Our fifth interview in the Contingent Faculty Series is a virtual conversation between Dr. Taylor Coughlan and Dr. Daniel Libatique. Dr. Libatique is a Visiting Assistant Professor in the Department of Classics at the College of the Holy Cross, from which he received his undergraduate degree and where he has taught since 2018. Daniel received his Ph.D. from Boston University in 2018, and his research interests include Augustan literature, Greek drama, gender politics and sexuality, reception studies, and student-centered pedagogy. In his research, Daniel’s approaches to texts often leverage various modern theoretical frameworks, including narratology and performance theory.
Our fourth interview in the Contingent Faculty Series is a virtual conversation between Joshua Nudell and Dr. Bonnie Rock-McCutcheon. Dr. Rock-McCutcheon received her Ph.D. from The Ohio State University, where she wrote a dissertation on the role of spectacle in gifts to Delian Apollo in the Archaic period, before becoming a Lecturer of Classics at Wilson College in Chambersburg, PA. Her current research focuses on sociality with the gods, the role of gender in myth, and the use of graphic novels in the classroom. She was recently featured in an episode of the Creators Unite podcast, talking about her experiences using comic books and graphic novels in the classroom. When not teaching a wide range of courses for both the history and classics programs, Dr.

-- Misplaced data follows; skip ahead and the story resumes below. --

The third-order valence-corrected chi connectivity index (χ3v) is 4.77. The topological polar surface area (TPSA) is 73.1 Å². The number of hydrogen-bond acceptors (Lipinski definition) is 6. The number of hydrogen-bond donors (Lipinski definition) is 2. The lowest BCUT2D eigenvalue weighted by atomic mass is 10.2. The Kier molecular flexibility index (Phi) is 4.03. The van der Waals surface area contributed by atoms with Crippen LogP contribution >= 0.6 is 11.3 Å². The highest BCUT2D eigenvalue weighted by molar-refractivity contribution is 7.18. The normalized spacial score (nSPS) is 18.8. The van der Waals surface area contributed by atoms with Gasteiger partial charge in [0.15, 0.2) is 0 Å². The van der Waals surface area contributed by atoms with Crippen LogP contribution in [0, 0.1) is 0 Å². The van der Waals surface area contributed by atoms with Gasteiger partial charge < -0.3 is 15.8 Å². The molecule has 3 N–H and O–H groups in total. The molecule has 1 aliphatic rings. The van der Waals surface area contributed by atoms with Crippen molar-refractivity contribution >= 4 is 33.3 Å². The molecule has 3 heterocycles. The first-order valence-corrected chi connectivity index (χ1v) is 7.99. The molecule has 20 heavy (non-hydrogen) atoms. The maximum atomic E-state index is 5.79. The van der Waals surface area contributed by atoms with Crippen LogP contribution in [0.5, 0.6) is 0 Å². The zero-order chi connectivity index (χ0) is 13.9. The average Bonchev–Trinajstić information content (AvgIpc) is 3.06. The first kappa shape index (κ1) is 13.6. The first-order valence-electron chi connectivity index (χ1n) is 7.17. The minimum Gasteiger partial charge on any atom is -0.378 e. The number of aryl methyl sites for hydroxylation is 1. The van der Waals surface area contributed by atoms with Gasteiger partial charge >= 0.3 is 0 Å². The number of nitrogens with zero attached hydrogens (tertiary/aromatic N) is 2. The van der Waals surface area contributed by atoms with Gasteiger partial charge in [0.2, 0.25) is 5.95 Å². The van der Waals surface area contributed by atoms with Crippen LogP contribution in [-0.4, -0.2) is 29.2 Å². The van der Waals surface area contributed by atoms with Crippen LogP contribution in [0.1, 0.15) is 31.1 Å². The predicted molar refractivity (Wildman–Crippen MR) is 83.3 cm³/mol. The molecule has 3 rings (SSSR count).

In November of 1897, a review of an English poetry collection titled The Flower of the Mind was published in literary journal The Academy. In his review of Alice Meynell’s anthology of the great English poems, publisher Grant Richards ruminated on the difficulties, worth, and effects of anthologies as a genre:
Anthologies, these latter years, come thick as Vallombrosa…For the making of an anthology is not merely the prettiest of literary amusements, it is also a delicate and fine mode of criticism. To select is to judge; tacitly, but no less deliberately. Admission or exclusion becomes the last word of a patient investigation, in the course of which, tests for genius are devised, and many an established reputation fails to sustain the ordeal. A history of anthologies would be a curious chronicle of the slow but inevitable determination of greatness.
In the third post in our independent scholars series, Ann Patty discusses her late in life discovery of Latin and her love of learning, teaching, and promoting Classics.
I began to learn Latin as I approached the age of 60. After the recession of 2008 my highly leveraged company forced me into early retirement. I had been an editor and publisher for thirty-five years, an all-consuming career that kept my mind engaged and provided me with a community, a passionate purpose and a strong identity. Suddenly all those things were taken away. I retreated full-time to my country house, also forfeiting my identity as a New Yorker. I became an exile. I had participated in the chattering classes my entire adult life. On my rural plot of land in the Hudson Valley, the only chattering to be heard was that of chipmunks and squirrels. I needed words.